Backstrom wasn’t the only big-name Capitals player who enjoyed a strong Game 5. Alex Ovechkin was a force, but physically and offensively, throwing his body around in a way that was reminiscent to his most boisterous, younger NHL days.

[NBC 2019 STANLEY CUP PLAYOFF HUB]

Ovechkin’s alertness and physicality factored into the 3-0 goal, which resulted in Ovechkin setting up a dagger Brett Connolly goal. Was Dougie Hamilton shying away from a potential Ovechkin hit before Ovechkin retrieved the puck? Was Hamilton just confused/pondering abstract art?

Whatever the case may be, that 3-0 goal sapped a lot of energy from the Hurricanes, as it made a third-period comeback go from difficult to nigh-impossible.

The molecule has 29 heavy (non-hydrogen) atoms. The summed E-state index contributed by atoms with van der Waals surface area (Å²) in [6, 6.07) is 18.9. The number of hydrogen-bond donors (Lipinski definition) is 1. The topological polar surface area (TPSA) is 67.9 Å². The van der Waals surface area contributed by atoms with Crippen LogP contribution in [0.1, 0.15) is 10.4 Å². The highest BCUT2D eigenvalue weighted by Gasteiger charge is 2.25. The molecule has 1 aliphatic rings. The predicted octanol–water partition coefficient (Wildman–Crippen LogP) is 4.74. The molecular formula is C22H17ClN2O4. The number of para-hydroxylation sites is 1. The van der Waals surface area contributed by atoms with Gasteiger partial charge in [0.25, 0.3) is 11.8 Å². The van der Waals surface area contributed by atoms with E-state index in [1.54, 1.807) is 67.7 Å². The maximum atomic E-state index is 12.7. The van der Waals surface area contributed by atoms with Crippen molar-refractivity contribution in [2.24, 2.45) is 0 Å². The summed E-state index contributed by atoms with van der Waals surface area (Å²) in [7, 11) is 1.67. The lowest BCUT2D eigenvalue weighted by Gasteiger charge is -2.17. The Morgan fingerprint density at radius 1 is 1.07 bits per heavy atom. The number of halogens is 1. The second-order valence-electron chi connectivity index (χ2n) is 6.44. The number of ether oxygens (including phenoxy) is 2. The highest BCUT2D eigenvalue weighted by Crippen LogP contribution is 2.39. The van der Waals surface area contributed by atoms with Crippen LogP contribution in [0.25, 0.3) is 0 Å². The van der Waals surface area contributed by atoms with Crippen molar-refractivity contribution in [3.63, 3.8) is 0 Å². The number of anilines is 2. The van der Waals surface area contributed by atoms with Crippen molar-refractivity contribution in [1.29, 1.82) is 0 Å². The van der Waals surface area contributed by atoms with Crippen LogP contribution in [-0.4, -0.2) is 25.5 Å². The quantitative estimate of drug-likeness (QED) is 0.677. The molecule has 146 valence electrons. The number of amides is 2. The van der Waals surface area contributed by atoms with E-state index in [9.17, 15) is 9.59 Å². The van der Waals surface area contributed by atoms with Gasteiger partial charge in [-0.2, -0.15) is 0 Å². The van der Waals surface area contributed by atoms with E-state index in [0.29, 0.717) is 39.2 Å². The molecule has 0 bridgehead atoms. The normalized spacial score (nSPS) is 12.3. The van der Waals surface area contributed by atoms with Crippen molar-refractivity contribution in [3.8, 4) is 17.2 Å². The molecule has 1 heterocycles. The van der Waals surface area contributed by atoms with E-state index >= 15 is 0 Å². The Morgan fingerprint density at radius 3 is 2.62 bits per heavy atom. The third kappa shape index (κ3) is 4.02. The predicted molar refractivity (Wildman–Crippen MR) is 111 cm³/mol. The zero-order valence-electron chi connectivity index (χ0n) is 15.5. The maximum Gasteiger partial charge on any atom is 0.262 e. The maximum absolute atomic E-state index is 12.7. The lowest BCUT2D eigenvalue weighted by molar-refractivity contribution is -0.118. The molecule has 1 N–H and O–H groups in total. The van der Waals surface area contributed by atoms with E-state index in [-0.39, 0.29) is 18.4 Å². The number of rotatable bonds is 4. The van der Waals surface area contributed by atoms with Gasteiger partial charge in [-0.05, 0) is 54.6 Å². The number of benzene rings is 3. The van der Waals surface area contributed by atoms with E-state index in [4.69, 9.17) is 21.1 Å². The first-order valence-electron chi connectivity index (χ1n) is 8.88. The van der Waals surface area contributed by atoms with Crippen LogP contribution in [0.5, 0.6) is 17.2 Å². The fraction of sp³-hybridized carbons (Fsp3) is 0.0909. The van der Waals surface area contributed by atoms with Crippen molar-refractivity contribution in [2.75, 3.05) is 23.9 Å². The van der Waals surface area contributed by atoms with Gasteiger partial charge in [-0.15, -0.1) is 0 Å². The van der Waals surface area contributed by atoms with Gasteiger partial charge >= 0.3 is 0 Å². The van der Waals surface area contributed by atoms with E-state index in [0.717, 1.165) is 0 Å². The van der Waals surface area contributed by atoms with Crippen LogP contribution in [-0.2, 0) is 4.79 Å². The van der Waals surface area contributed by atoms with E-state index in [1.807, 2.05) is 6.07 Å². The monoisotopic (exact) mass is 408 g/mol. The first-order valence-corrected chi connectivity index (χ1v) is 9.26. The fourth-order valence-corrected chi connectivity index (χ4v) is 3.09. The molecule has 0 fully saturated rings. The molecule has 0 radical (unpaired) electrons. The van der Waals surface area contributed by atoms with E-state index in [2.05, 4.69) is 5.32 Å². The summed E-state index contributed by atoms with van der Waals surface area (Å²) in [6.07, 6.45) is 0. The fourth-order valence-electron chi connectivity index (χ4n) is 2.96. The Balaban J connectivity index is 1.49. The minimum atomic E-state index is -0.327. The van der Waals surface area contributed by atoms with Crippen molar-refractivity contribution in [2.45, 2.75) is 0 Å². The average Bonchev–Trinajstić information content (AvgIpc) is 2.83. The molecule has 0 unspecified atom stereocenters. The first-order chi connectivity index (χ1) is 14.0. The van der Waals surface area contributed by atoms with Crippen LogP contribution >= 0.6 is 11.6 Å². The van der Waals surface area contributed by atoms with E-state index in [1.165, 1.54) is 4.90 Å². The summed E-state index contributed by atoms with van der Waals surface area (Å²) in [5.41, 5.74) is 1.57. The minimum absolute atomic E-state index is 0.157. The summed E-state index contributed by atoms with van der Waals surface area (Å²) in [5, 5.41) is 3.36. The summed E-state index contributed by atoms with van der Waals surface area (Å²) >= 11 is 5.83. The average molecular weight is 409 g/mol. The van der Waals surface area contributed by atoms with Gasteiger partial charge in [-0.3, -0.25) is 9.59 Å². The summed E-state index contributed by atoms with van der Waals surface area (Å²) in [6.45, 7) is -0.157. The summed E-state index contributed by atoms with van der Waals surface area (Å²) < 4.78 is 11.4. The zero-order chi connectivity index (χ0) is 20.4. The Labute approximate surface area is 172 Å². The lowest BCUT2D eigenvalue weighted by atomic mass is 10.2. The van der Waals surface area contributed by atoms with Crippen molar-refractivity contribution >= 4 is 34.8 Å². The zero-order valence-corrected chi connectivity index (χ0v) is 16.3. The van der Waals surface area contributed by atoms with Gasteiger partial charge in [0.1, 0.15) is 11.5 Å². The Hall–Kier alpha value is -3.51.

Tom Wilson‘s power-play goal 1:04 into the third moved the goalposts back even further, and then the Capitals really ran away with Game 5 thanks to additional goals by Alex Ovechkin and Nic Dowd, the latter scoring on a penalty shot.

Ovechkin ended up with a goal and two assists, while Braden Holtby pitched a 30-save shutout.

Overall, the defending champions looked very much like defending champions on Saturday. The Hurricanes have an opportunity to regain their composure when the series shifts back to Carolina for Game 6, but if Carolina wants to be the latest underdog to come through during the 2019 Stanley Cup Playoffs, they’ll have to win two in a row — which means beating this Capitals team at home, where Washington seems to find yet another level. If Saturday is any indication, that won’t be an easy task, at all.